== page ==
[hlxcvbaq] Not the Chosen One

Rework Harry Potter so that Voldemort kills Voldemort, done in by one of the many standard ways someone with Too Much Power can accidentally kill themselves.

The interesting part is the subsequent tragic psychological self-destruction of Harry Potter.  He had based his entire existence around being The Chosen One, only now to discover there is nothing at all special about himself.  With substantial reworking of the plot, he could reminisce about how every indicator that he was special was actually part of an egotistical self-delusion that only he noticed or believed.

Inspired by the criticism that the Chosen One archetype is not a good role model.

[zadntdhu] Backup wand

After learning from Harry Potter that the Elder Wand will not obey him, and having already been thwarted before by unexpected wand behavior, Voldemort quickly takes out one of the several backup wands he now always carries and quickly defeats Harry.

[ouzvredz] It's just surprise sex

A feminist scholar whose name I've forgotten presents a radical notion: the very concept of rape is demeaning toward women.  (We write using stereotypical genders for conciseness only.)  That is, the characterization of a sexual event as an act of violation exactly plays into the gender roles that feminism is trying to erase.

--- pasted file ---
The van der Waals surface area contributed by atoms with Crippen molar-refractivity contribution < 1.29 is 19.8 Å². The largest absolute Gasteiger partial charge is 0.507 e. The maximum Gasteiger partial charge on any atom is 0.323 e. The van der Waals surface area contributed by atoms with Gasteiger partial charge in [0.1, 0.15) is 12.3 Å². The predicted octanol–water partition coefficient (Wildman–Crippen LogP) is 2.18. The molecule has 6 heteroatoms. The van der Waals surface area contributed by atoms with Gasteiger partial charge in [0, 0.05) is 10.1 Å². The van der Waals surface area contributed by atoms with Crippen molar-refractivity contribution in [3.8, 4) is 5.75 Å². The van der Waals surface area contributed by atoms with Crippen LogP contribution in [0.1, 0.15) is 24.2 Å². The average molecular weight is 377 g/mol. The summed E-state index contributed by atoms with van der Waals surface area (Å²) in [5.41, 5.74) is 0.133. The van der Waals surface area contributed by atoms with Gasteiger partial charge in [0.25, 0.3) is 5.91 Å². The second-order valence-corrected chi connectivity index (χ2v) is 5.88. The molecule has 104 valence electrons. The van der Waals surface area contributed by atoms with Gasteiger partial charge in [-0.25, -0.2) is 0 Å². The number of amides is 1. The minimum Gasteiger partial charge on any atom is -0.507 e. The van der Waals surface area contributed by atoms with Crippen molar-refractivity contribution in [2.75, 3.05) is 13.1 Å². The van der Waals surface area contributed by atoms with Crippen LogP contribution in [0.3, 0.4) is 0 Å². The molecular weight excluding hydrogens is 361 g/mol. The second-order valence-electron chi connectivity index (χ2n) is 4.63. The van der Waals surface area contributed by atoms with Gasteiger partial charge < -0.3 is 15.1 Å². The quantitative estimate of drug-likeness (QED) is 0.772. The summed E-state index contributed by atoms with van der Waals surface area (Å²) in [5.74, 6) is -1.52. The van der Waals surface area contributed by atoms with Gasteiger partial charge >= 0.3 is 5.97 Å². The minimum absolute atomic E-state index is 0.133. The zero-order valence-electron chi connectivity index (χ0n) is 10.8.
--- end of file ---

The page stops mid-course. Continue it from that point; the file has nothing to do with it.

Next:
Sex is biologically designed to at least be tolerable, at best, be the most pleasurable thing in existence.  Any reason a woman would not consent to sex is oppression in action: this is the oppression feminism seeks to eliminate. Especially notable are reasons a woman would not consent for fear of social punishment, but for which a man in an equivalent situation could consent with less or no social penalty. These reasons are identically the "gender roles" regarding sex. A great many men make it through life with the attitude of never turning down sex, always consenting, when offered; far fewer women do.  That is the oppression; focusing on the rapist misses the forest for the trees.